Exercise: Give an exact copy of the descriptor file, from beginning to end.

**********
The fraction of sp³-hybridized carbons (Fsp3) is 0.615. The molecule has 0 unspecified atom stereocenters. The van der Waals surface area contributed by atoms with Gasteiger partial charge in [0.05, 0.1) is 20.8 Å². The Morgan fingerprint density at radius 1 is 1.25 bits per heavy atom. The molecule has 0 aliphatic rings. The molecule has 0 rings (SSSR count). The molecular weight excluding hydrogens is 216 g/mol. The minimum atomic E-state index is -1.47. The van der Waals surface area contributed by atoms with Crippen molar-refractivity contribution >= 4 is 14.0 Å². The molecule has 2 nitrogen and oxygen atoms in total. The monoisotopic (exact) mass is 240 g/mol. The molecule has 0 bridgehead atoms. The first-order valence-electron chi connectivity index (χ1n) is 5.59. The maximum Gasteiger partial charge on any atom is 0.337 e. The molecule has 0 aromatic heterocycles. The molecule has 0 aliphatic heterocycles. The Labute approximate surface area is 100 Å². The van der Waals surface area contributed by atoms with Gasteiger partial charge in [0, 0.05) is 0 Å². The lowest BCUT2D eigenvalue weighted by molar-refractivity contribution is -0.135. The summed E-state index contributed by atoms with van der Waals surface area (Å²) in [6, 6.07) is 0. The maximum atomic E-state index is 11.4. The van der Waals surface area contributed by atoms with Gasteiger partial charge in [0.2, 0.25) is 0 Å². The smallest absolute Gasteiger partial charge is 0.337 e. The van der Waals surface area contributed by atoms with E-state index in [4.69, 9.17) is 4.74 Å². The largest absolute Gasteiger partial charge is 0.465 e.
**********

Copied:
The fraction of sp³-hybridized carbons (Fsp3) is 0.615. The molecule has 0 unspecified atom stereocenters. The van der Waals surface area contributed by atoms with Gasteiger partial charge in [0.05, 0.1) is 20.8 Å². The Morgan fingerprint density at radius 1 is 1.25 bits per heavy atom. The molecule has 0 aliphatic rings. The molecule has 0 rings (SSSR count). The molecular weight excluding hydrogens is 216 g/mol. The minimum atomic E-state index is -1.47. The van der Waals surface area contributed by atoms with Crippen molar-refractivity contribution >= 4 is 14.0 Å². The molecule has 2 nitrogen and oxygen atoms in total. The monoisotopic (exact) mass is 240 g/mol. The molecule has 0 bridgehead atoms. The first-order valence-electron chi connectivity index (χ1n) is 5.59. The maximum Gasteiger partial charge on any atom is 0.337 e. The molecule has 0 aromatic heterocycles. The molecule has 0 aliphatic heterocycles. The Labute approximate surface area is 100 Å². The van der Waals surface area contributed by atoms with Gasteiger partial charge in [0, 0.05) is 0 Å². The lowest BCUT2D eigenvalue weighted by molar-refractivity contribution is -0.135. The summed E-state index contributed by atoms with van der Waals surface area (Å²) in [6, 6.07) is 0. The maximum atomic E-state index is 11.4. The van der Waals surface area contributed by atoms with Gasteiger partial charge in [0.2, 0.25) is 0 Å². The smallest absolute Gasteiger partial charge is 0.337 e. The van der Waals surface area contributed by atoms with E-state index in [4.69, 9.17) is 4.74 Å². The largest absolute Gasteiger partial charge is 0.465 e.